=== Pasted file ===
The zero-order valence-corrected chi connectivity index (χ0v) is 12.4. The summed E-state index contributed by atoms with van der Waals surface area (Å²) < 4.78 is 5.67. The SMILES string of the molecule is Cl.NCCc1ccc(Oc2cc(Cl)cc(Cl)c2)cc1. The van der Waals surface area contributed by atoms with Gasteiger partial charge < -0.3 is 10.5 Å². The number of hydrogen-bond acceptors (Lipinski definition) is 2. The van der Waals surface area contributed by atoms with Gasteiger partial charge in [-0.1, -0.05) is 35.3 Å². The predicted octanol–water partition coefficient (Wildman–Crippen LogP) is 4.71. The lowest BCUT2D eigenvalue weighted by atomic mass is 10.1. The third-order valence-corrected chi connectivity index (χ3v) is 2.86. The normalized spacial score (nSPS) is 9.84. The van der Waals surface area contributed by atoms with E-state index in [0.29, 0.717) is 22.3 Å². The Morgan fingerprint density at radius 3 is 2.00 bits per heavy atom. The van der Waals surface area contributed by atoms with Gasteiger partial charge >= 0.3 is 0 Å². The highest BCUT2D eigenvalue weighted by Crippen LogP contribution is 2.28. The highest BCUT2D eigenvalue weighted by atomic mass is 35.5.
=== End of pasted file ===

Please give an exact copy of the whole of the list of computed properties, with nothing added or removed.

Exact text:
The zero-order valence-corrected chi connectivity index (χ0v) is 12.4. The summed E-state index contributed by atoms with van der Waals surface area (Å²) < 4.78 is 5.67. The SMILES string of the molecule is Cl.NCCc1ccc(Oc2cc(Cl)cc(Cl)c2)cc1. The van der Waals surface area contributed by atoms with Gasteiger partial charge < -0.3 is 10.5 Å². The number of hydrogen-bond acceptors (Lipinski definition) is 2. The van der Waals surface area contributed by atoms with Gasteiger partial charge in [-0.1, -0.05) is 35.3 Å². The predicted octanol–water partition coefficient (Wildman–Crippen LogP) is 4.71. The lowest BCUT2D eigenvalue weighted by atomic mass is 10.1. The third-order valence-corrected chi connectivity index (χ3v) is 2.86. The normalized spacial score (nSPS) is 9.84. The van der Waals surface area contributed by atoms with E-state index in [0.29, 0.717) is 22.3 Å². The Morgan fingerprint density at radius 3 is 2.00 bits per heavy atom. The van der Waals surface area contributed by atoms with Gasteiger partial charge >= 0.3 is 0 Å². The highest BCUT2D eigenvalue weighted by Crippen LogP contribution is 2.28. The highest BCUT2D eigenvalue weighted by atomic mass is 35.5.